I'm running out of words to express my gratitude for all your support in my legal troubles, and in particular your generous patronage of our new SteynOnline gift certificates, which may yet have to fund us all the way to the Supreme Court. But don't forget we're seeking not just your dollars but also any ideas you have for Discovery requests as we move toward trial. Any and all suggestions welcome.
As for the day's developments, the leftie wallahs at ThinkProgress have a piece on the Mann vs Steyn trial of the century, and by comparison with the excitable Pajama Boys of last week (latest to Xerox the party line: Philadelphia Magazine) it's a pretty fair statement of where we're at (and even the comments - Fox News, big-money donors - are comparatively genial). The author is Andrew Breiner, who unlike his colleagues took the trouble to seek a response from the accused:
Steyn told ThinkProgress via email that he felt his lawyers should have pushed back harder against the case's "procedural fiasco," which was related to their firing.
"Obviously, I'm giving serious thought to future legal strategy," he said, "and I certainly don't rule out hiring someone with a law degree downloaded from an online diploma mill in Kazakhstan."
Hmm. I've been reading me for a long time and sometimes even I don't know when I'm joking.
Until recently, National Review Online was displaying an appeal for contributions to a legal defense fund for Mann's lawsuit. As Steyn said, the defendants had already lost, by having to spend 15 months of time and money on the case. But he didn't see the magazine's demise as likely. "In a turbulent world, a lot of things could potentially doom National Review," he said, "but this frivolous suit won't be one of them."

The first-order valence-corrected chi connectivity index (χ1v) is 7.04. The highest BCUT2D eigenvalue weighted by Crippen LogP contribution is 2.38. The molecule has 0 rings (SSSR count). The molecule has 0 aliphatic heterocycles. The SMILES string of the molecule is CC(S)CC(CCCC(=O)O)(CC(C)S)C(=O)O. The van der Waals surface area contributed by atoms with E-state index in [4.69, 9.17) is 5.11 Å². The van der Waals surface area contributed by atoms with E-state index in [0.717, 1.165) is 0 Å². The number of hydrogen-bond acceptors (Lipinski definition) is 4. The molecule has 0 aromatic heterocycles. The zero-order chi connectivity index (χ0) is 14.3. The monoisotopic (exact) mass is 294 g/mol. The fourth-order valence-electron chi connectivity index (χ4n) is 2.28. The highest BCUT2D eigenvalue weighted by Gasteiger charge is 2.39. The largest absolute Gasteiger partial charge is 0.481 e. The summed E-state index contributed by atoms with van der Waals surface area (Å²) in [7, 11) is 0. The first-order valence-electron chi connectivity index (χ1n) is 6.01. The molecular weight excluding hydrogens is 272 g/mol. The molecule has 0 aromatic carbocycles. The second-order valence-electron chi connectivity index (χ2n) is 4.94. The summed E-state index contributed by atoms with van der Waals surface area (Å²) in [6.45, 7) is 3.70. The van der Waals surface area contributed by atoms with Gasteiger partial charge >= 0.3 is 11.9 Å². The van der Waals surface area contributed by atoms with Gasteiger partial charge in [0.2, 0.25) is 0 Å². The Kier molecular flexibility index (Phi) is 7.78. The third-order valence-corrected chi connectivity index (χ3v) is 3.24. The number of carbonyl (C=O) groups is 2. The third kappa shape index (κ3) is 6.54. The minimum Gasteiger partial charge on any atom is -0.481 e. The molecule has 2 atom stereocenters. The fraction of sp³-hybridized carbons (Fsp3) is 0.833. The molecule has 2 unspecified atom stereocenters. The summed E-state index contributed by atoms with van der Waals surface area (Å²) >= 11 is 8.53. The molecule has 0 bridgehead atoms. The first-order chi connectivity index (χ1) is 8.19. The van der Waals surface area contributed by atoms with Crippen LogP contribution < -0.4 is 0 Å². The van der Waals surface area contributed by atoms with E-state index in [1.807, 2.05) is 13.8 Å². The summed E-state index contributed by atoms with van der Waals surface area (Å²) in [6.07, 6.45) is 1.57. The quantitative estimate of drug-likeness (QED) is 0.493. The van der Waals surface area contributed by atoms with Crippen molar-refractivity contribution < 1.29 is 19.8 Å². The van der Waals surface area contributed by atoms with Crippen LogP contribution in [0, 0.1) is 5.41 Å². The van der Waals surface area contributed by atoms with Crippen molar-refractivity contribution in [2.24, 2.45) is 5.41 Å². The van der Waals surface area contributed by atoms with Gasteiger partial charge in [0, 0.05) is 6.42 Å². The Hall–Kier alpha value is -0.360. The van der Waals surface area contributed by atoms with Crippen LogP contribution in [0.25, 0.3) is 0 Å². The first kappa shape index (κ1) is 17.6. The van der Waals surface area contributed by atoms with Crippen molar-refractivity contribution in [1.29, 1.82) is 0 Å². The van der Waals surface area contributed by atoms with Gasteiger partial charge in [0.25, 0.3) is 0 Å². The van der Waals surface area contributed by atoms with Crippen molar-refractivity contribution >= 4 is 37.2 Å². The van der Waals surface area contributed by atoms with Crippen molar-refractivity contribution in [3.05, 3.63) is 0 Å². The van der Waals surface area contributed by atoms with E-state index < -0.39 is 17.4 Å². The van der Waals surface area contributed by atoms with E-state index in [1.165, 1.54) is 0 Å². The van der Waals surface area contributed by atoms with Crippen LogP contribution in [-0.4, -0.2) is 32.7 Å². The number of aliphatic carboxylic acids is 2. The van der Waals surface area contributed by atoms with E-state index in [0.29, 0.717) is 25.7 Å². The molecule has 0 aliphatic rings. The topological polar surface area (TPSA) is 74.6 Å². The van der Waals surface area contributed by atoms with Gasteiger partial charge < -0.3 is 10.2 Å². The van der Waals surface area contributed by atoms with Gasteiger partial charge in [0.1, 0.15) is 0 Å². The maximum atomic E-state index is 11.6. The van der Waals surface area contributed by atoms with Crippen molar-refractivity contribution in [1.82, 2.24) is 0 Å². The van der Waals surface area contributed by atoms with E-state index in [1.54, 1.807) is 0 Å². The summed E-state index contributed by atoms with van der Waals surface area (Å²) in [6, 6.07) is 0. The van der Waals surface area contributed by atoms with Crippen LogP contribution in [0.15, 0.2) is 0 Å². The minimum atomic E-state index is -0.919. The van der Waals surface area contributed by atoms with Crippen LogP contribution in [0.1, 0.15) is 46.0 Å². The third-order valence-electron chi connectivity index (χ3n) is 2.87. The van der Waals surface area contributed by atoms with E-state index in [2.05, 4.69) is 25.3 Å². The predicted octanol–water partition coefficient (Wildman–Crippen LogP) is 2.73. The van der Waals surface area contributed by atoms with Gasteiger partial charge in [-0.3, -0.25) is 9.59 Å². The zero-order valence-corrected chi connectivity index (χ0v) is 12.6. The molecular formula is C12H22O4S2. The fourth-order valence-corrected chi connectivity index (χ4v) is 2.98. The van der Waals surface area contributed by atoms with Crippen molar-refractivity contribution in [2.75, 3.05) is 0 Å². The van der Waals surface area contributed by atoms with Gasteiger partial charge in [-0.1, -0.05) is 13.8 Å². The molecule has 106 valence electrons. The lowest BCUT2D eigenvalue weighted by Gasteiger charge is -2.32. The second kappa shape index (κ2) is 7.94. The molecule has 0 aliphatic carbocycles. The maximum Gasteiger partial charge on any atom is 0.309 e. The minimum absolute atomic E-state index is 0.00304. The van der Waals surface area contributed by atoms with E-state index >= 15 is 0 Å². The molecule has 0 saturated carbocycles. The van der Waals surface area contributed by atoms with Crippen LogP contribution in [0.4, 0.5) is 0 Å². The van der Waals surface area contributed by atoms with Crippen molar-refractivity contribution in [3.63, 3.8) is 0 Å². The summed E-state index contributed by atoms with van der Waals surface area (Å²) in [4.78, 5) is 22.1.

Though Steyn clearly disdained the fact that he was having to deal with the case, there was one idea he seemed to relish: "I think I'd want to reserve the cross-examination of Dr Mann for myself."
No joking there. CEI and National Review are appealing Judge Weisberg's decision not to dismiss to the DC Court of Appeals, but not me. I've had it with the sclerotic dump of American "justice" and want to get on with the trial. Hershblogger at The Other Club is far too kind to me and my modest contribution to keeping lit the guttering lamps of free speech, but he does grasp the stakes. Michael Mann has got an awful long way simply by threatening to sue relatively minor and impoverished targets - in Minneapolis, Vancouver and elsewhere. Many of his fellow scientists deplore the one-party state he's turned climate science into, but they do so privately, for fear of what happens when, like Judith Curry, you speak out. So simply to end the climate of fear he has to be dragged into court and lose, big.
Meanwhile, blogging at Random House of Canada, John Michael McGrath has also weighed in on the case:
No, the real victim here is the National Review, whose most recent blunder was its decision to publish Mark Steyn. Steyn, playing to the room, decided to branch out from his regular shtick of terrifying the National Review's senior, whiter readers about brown people who worship in a different tongue and tried to dabble in climate science denial.
Gee, if only my prose had that sparkling touch I could be writing for Random House like Mr McGrath. Oh, wait, does that sound self-pitying?
Steyn is taking this in his usual stride, writing self-pitying columns about how not even the National Review is defending his right to reproduce horrific defamation on other people's dime.
Actually, come to think of it, Random House of Canada offered me a two-book deal just a few weeks ago. Good to see, even before I've had a chance to say yes, they're already working on the publicity campaign. ("If you read only one self-pitying racist climate denier this year...")